Note that kSar does not draw graphs for %iowait and %steal, although these data are recorded by sar. This is the explanation why the sum of user, system and idle is not 100%.
What we see here is that Hadoop consumes all CPU cycles, whereas Plasma leaves around 1/3 of the CPU capacity unused. Given the fact that this kind of job is normally I/O-bound, it just means that Hadoop is more CPU-hungry, and would have benefit from getting more cores in this test.
Summing reads and writes up, Hadoop uses only around 7MB/s on average whereas Plasma transmits around 25MB/s, more than three times as much. There could be two explanations:
The average numbers are (directly taken from sar):
|Read/s:||17.6 MB/s||31.2 MB/s|
|Write/s:||30.8 MB/s||33.9 MB/s|
Obviously, Plasma reads data around twice as often from disk than Hadoop, whereas the write speed is about the same. Apart from this, it is interesting that the shape of the curves are quite different: Hadoop has a period of high disk activity at the end of the job (when it is busy merging data), whereas Plasma utilizes the disks better during the first third of the job.
Neither of the contenders utilized the I/O resources at all times best. Part of the difficulty of developing a map/reduce scheme is to achieve that the load put onto the disks and onto the network is balanced. It is not good when e,g, the disks are used to 100% at a certain point and the network is underutilized, but during the next period the network is at 100% and the disk not fully used. A balanced distribution of the load reaches higher throughput in total.
Let's analyze the Plasma scheme a bit more in detail. The data set of 100G (which does not change in volume during the processing) is copied four times in total: once in the map-and-sort phase, and three times in the reduce phase (for this volume Plasma needs three merging rounds). This means we have to transfer 4 * 100G of data in total, or 40G of data per node (remember we have 10 nodes). We ran 22 cores for 1975 seconds, which gives a capacity of 43450 CPU seconds. Plasma tells us in its reports that it used 3822 CPU seconds for in-RAM sorting, which we should subtract for analyzing the I/O throughput. Per core these are 173 seconds. This means each node had 1975-173 = 1802 seconds for handling the 40G of data. This makes around 22 MB per second on each node.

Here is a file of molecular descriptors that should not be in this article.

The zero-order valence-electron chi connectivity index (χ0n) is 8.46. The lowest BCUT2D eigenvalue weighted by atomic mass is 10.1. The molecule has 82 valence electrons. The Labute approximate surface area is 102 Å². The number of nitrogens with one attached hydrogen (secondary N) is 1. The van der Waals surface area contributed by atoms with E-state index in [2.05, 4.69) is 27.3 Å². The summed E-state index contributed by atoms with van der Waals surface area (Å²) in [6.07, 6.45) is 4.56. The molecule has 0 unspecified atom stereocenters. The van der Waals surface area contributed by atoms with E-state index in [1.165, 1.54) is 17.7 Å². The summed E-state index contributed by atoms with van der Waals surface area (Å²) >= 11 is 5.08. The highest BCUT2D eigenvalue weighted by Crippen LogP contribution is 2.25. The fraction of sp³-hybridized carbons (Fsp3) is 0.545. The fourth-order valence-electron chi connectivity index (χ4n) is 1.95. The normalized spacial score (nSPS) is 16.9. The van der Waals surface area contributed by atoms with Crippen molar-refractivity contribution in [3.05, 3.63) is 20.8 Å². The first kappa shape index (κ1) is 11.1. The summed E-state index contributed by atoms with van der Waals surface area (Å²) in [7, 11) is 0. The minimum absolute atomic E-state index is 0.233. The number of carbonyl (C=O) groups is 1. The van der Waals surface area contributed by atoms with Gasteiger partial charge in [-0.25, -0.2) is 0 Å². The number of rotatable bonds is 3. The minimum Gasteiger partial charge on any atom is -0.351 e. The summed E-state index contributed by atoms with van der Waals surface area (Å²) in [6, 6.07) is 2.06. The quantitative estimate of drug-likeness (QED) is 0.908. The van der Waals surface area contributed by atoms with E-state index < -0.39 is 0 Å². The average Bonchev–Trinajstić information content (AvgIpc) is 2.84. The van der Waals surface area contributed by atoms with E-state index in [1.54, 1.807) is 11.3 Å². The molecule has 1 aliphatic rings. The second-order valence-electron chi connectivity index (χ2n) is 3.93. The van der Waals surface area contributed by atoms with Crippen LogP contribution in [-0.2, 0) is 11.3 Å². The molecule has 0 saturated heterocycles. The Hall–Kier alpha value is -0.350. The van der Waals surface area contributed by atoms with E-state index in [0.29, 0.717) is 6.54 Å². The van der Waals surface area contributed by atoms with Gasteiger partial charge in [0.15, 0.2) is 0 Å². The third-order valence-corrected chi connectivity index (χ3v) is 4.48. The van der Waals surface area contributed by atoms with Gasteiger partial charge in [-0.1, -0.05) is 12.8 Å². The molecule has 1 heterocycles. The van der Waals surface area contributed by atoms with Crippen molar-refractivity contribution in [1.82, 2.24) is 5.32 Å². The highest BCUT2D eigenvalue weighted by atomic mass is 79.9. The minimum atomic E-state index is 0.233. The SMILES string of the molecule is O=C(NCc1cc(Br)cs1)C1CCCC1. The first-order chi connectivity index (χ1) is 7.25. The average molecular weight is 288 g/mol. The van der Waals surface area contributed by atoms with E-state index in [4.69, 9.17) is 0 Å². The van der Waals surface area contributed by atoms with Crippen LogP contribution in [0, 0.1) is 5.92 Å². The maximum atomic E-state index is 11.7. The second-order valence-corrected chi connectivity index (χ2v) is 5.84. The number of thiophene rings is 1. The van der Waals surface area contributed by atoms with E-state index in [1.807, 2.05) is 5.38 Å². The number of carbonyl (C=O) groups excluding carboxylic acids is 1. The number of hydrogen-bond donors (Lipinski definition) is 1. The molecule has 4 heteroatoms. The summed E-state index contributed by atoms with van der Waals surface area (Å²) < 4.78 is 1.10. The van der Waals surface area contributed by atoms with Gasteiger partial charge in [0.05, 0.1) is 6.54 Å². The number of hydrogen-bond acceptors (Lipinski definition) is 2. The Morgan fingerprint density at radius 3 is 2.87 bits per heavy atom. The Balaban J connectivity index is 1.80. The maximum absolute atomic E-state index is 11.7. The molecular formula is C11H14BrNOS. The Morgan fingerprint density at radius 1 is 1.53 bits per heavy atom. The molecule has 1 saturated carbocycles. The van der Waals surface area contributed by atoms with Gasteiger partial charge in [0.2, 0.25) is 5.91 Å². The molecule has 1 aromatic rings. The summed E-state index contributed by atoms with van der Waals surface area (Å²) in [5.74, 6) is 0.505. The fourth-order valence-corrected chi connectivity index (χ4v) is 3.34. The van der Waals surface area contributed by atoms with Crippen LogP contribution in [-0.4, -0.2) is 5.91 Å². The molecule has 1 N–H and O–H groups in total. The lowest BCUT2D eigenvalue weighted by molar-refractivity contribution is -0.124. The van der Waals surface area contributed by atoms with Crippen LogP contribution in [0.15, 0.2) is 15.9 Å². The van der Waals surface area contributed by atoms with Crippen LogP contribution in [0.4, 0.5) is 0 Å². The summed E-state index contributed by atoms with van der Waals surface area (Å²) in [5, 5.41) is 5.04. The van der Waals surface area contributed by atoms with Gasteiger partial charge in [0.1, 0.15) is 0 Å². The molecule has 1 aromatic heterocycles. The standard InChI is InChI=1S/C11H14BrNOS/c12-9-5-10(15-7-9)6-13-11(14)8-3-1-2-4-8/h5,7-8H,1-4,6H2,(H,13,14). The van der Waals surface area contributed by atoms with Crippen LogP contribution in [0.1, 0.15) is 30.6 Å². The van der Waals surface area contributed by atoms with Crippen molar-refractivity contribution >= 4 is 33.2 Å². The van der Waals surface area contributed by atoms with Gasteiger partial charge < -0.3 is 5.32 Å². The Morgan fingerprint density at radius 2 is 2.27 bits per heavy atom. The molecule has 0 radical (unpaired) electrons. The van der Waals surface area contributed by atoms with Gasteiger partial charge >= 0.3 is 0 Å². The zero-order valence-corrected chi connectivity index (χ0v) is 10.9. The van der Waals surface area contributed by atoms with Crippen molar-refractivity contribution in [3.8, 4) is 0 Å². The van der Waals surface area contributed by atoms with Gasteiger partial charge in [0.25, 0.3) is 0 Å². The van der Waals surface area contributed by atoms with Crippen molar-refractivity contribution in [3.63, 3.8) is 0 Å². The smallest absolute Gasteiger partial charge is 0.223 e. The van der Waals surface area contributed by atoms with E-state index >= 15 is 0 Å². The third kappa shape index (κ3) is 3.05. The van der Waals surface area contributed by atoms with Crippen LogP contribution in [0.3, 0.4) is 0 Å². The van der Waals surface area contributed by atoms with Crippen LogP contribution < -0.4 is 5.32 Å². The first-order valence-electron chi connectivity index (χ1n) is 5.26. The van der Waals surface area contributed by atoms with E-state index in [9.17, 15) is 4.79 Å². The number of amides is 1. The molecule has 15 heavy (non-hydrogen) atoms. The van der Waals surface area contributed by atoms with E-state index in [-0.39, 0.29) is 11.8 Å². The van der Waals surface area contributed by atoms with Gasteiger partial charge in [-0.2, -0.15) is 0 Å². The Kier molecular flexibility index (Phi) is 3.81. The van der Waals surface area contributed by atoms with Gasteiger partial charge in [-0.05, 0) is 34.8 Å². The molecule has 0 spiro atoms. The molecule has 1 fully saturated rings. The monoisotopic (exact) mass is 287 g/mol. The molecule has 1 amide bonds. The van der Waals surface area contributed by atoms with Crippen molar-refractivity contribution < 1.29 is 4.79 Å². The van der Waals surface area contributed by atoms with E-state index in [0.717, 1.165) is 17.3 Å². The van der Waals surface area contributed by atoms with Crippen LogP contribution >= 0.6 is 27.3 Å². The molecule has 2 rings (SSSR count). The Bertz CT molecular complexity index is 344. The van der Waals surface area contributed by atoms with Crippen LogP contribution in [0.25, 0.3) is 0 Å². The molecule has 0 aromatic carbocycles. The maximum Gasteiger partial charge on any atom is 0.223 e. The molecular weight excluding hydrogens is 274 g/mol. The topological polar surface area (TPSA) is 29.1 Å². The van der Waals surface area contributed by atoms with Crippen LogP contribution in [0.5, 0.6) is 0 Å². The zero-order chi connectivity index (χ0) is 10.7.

The Hadoop scheme differs mostly in that the data is only copied twice in the merge phase (because Hadoop by default merges more files in one round than Plasma). However, because of its design there is an extra copy at the end of the reduce phase (from disk to HDFS). This means Hadoop also solves the same job by transferring 4 * 100G of data. There is no counter for measuring the time spent for in-RAM sorting. Let's assume this time is also around 3800 seconds. This means each node had 2265 - 175 = 2090 seconds for handling 40G of data, or 19 MB per second on each node.
It looks very much as if both implementations are slowed down by specifics of the EC2 environment. Especially the disk I/O, probably the essential bottleneck here, is far below what one can expect. Plasma probably won because it uses the CPU more efficiently, whereas other aspects like network utilization are better handled by Hadoop.
For my project this result just means that it is on the right track. Especially, this small setup (only 10 nodes) is easily handled, giving prospect that Plasma is scalable at least to a small multitude of this. The bottleneck would be here the namenode, but there is still a lot of headroom.
Plasma Map/Reduce and PlasmaFS are bundled together in one download. Here is the project page.